A Roaring Meditation

“This Book of the Law shall not depart from your mouth, but you shall meditate on it day and night, so that you may be careful to do according to all that is written in it.” (Joshua 1:8, ESV)

Winter in Michigan means the snow-covered ground limits my access to golf. There are two options in the north in February. An indoor facility, whether it be a golf simulator or an indoor hitting bay, or a second option, and one that I have found myself doing recently, is to swing a club in the house.

Now, before you try the latter at home, make sure you have enough ceiling height and surrounding area clear before taking your first swing. An important key in swinging a club indoors is to do so slowly and methodically. It’s not as easy as you think. Swinging the club in slow motion creates tension in your golf muscles that will be unfamiliar (and maybe painful). Besides increasing strength, this also helps build body awareness, improving your ability to sense both good and bad swing motions. In addition, slow motion movement helps incorporate new swing mechanics quicker.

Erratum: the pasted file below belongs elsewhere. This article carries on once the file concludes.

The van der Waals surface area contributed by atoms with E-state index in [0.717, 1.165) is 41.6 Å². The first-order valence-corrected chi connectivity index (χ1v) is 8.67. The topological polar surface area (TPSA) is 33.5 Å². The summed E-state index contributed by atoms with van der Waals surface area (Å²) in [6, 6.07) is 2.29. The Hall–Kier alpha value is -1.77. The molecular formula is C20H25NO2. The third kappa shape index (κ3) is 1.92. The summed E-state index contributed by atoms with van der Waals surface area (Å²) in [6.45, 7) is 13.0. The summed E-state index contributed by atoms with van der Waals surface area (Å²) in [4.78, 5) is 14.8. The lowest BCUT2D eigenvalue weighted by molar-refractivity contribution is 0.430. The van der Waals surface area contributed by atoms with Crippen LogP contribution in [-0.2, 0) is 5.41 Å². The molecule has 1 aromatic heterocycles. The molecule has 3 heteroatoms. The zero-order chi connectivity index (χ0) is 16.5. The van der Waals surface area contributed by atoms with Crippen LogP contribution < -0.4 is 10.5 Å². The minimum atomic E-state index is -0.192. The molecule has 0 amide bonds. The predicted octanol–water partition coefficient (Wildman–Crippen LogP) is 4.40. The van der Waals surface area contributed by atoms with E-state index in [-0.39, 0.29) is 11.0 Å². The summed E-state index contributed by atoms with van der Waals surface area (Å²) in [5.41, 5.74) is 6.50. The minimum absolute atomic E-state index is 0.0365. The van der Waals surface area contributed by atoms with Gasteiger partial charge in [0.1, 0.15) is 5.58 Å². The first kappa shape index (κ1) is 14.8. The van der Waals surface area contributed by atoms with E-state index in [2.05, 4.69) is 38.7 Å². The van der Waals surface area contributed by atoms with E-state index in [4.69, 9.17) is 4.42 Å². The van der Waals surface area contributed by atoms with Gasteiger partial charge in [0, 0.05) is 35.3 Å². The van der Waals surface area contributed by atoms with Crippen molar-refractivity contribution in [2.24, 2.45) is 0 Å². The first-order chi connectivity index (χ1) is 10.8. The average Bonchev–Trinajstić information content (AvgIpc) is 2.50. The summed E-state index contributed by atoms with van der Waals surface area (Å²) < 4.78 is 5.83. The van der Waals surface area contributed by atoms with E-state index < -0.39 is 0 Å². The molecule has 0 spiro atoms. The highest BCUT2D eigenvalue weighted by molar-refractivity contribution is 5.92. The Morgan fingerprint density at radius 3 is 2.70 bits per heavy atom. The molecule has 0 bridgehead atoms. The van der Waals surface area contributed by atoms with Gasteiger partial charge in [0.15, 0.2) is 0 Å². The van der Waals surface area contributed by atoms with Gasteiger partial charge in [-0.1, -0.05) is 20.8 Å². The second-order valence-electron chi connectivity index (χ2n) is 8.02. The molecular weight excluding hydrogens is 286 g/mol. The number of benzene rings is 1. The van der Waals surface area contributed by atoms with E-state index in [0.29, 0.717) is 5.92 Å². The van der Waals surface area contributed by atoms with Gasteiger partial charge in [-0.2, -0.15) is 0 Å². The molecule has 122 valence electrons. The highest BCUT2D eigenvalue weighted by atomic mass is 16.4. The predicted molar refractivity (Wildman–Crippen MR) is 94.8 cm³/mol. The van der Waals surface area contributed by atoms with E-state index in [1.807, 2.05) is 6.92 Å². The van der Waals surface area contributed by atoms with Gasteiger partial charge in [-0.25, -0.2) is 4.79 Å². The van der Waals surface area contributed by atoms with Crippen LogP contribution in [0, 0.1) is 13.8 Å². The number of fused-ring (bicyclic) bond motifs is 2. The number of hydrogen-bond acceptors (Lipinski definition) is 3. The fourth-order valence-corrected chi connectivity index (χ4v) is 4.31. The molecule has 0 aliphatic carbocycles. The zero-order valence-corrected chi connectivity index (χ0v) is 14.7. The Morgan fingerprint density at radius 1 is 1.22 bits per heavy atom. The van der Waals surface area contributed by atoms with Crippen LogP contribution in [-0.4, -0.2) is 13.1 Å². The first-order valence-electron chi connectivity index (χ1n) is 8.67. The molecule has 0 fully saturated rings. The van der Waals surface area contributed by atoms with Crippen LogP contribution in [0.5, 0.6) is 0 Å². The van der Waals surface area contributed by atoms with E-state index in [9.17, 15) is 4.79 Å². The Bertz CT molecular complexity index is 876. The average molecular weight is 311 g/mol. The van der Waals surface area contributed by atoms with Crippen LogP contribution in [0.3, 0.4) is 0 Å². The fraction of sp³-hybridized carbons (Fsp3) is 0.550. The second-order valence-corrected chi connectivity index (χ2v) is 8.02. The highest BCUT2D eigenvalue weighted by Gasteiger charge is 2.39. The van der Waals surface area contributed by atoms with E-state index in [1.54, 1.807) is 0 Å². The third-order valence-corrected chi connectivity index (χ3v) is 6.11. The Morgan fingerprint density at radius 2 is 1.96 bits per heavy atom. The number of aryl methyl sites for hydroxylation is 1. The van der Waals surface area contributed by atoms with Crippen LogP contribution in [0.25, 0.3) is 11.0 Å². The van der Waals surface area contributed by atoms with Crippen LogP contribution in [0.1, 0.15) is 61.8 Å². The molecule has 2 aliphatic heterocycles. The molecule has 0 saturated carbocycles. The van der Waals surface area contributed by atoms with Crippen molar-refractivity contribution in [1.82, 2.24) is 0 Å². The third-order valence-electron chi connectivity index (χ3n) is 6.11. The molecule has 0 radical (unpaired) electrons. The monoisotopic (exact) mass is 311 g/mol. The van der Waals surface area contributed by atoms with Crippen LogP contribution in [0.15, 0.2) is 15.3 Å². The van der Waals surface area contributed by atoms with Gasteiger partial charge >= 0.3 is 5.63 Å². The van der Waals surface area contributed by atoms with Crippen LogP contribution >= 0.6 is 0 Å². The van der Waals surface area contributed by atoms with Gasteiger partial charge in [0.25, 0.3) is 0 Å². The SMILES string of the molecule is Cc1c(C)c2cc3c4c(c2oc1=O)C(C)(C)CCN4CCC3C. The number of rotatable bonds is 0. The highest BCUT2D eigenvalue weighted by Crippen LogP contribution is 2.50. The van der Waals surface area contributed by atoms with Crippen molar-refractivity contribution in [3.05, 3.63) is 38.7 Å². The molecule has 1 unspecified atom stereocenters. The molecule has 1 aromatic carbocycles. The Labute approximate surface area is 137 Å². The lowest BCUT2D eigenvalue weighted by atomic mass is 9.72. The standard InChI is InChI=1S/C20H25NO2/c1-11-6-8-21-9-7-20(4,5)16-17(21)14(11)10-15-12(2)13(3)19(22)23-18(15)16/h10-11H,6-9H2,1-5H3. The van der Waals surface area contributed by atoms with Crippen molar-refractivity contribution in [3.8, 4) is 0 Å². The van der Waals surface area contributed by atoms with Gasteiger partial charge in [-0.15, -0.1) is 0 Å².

I see a commonality between slow motion swinging and what it means to meditate on the Book of the Law. In the verses leading up to today’s scripture passage, the Lord commissioned Joshua to lead the Israelites to the promised land after Moses’ death. Joshua had big shoes to fill and faced rough waters ahead. I imagine Joshua was desperate for the Lord’s reassurance.

After encouraging Joshua to be strong and courageous, the Lord reminded him to anchor himself in the Book of the Law by meditating on it day and night. Most often, when we read the word meditate, we picture a quiet time of reflection. A wonderful thing indeed. But, the Hebrew word from which the authors translated meditate is hagah, and the intention of hagah is so much more powerful.

Hagah means to ponder—to imagine, mourn, mutter, roar, speak, study, talk, utter. A Hebrew-speaking person understands hagah to be like what a hungry lion does when he’s seeking food. A hungry lion’s roar rises from passionately and desperately seeking something to fill his belly.


If you say it out loud and let the sounds reverberate through your vocal cords, it doesn’t sound passive or quiet. Hagah is not just eating a pleasant appetizer; it is desiring God’s Word like a starving lion looking for his next meal.

Being hungry and obedient to God’s Word day and night is like taking the time and persistence to swing in slow motion. It does not guarantee a successful, easy life (or golf game). But no matter what circumstance comes our way, if we are daily hagaaahhhhhhing on God’s word, it will be our courage and strength through anything.

Tracy Hanson
February 13, 2020
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